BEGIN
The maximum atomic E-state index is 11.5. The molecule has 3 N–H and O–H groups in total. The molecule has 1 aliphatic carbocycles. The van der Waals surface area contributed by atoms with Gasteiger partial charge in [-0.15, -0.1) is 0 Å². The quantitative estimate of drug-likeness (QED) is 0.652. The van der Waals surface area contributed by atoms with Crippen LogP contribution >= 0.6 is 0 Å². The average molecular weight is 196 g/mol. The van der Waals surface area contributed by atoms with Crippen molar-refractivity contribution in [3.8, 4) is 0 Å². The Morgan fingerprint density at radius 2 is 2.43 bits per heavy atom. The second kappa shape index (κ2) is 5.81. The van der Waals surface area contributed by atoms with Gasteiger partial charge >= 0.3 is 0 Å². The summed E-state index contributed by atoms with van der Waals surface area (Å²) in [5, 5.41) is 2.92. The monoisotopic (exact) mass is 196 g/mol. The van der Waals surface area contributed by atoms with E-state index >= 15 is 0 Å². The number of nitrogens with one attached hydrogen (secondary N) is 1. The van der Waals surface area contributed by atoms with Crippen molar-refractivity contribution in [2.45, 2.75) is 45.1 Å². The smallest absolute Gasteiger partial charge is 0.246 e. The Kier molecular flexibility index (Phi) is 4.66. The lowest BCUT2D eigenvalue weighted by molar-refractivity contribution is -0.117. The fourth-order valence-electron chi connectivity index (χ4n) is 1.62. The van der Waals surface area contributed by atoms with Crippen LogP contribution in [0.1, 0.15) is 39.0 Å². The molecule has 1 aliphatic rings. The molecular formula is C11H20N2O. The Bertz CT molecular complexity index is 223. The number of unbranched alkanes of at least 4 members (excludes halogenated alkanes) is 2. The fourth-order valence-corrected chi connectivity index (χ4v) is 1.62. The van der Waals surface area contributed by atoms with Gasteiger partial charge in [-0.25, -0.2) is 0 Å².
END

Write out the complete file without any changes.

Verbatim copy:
The maximum atomic E-state index is 11.5. The molecule has 3 N–H and O–H groups in total. The molecule has 1 aliphatic carbocycles. The van der Waals surface area contributed by atoms with Gasteiger partial charge in [-0.15, -0.1) is 0 Å². The quantitative estimate of drug-likeness (QED) is 0.652. The van der Waals surface area contributed by atoms with Crippen LogP contribution >= 0.6 is 0 Å². The average molecular weight is 196 g/mol. The van der Waals surface area contributed by atoms with Crippen molar-refractivity contribution in [3.8, 4) is 0 Å². The Morgan fingerprint density at radius 2 is 2.43 bits per heavy atom. The second kappa shape index (κ2) is 5.81. The van der Waals surface area contributed by atoms with Gasteiger partial charge >= 0.3 is 0 Å². The summed E-state index contributed by atoms with van der Waals surface area (Å²) in [5, 5.41) is 2.92. The monoisotopic (exact) mass is 196 g/mol. The van der Waals surface area contributed by atoms with E-state index >= 15 is 0 Å². The number of nitrogens with one attached hydrogen (secondary N) is 1. The van der Waals surface area contributed by atoms with Crippen molar-refractivity contribution in [2.45, 2.75) is 45.1 Å². The smallest absolute Gasteiger partial charge is 0.246 e. The Kier molecular flexibility index (Phi) is 4.66. The lowest BCUT2D eigenvalue weighted by molar-refractivity contribution is -0.117. The fourth-order valence-electron chi connectivity index (χ4n) is 1.62. The van der Waals surface area contributed by atoms with Crippen LogP contribution in [0.1, 0.15) is 39.0 Å². The molecule has 1 aliphatic rings. The molecular formula is C11H20N2O. The Bertz CT molecular complexity index is 223. The number of unbranched alkanes of at least 4 members (excludes halogenated alkanes) is 2. The fourth-order valence-corrected chi connectivity index (χ4v) is 1.62. The van der Waals surface area contributed by atoms with Gasteiger partial charge in [-0.25, -0.2) is 0 Å².